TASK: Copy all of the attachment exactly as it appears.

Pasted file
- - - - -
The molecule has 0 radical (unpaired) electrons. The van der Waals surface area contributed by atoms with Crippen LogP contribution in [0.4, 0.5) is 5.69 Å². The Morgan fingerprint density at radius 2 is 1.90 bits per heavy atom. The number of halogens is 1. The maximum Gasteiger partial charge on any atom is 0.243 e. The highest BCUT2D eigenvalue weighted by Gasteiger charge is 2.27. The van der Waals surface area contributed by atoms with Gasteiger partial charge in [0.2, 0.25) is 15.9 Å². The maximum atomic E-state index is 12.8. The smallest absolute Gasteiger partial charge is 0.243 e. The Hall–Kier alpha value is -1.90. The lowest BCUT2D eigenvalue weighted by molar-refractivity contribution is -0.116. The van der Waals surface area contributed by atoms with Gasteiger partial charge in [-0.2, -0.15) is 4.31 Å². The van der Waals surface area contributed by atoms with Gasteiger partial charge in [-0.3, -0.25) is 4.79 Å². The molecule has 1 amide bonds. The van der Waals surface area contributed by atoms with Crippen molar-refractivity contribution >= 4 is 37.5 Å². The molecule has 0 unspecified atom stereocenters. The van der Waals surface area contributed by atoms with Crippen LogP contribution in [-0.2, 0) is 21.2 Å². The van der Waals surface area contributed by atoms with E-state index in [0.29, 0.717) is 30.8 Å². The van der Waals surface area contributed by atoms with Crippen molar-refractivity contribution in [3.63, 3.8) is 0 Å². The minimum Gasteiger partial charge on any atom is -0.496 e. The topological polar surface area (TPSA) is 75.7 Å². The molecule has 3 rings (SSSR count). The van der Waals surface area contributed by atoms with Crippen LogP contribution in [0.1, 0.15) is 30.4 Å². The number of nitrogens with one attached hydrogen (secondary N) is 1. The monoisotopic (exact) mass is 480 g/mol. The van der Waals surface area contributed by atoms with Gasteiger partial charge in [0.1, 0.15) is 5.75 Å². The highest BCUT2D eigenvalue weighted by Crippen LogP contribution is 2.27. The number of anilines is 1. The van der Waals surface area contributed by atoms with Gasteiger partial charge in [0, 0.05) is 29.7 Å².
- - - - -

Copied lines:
The molecule has 0 radical (unpaired) electrons. The van der Waals surface area contributed by atoms with Crippen LogP contribution in [0.4, 0.5) is 5.69 Å². The Morgan fingerprint density at radius 2 is 1.90 bits per heavy atom. The number of halogens is 1. The maximum Gasteiger partial charge on any atom is 0.243 e. The highest BCUT2D eigenvalue weighted by Gasteiger charge is 2.27. The van der Waals surface area contributed by atoms with Gasteiger partial charge in [0.2, 0.25) is 15.9 Å². The maximum atomic E-state index is 12.8. The smallest absolute Gasteiger partial charge is 0.243 e. The Hall–Kier alpha value is -1.90. The lowest BCUT2D eigenvalue weighted by molar-refractivity contribution is -0.116. The van der Waals surface area contributed by atoms with Gasteiger partial charge in [-0.2, -0.15) is 4.31 Å². The van der Waals surface area contributed by atoms with Gasteiger partial charge in [-0.3, -0.25) is 4.79 Å². The molecule has 1 amide bonds. The van der Waals surface area contributed by atoms with Crippen molar-refractivity contribution >= 4 is 37.5 Å². The molecule has 0 unspecified atom stereocenters. The van der Waals surface area contributed by atoms with Crippen LogP contribution in [-0.2, 0) is 21.2 Å². The van der Waals surface area contributed by atoms with E-state index in [0.29, 0.717) is 30.8 Å². The van der Waals surface area contributed by atoms with Crippen molar-refractivity contribution in [3.63, 3.8) is 0 Å². The minimum Gasteiger partial charge on any atom is -0.496 e. The topological polar surface area (TPSA) is 75.7 Å². The molecule has 3 rings (SSSR count). The van der Waals surface area contributed by atoms with Crippen LogP contribution in [0.1, 0.15) is 30.4 Å². The number of nitrogens with one attached hydrogen (secondary N) is 1. The monoisotopic (exact) mass is 480 g/mol. The van der Waals surface area contributed by atoms with Gasteiger partial charge in [0.1, 0.15) is 5.75 Å². The highest BCUT2D eigenvalue weighted by Crippen LogP contribution is 2.27. The number of anilines is 1. The van der Waals surface area contributed by atoms with Gasteiger partial charge in [0, 0.05) is 29.7 Å².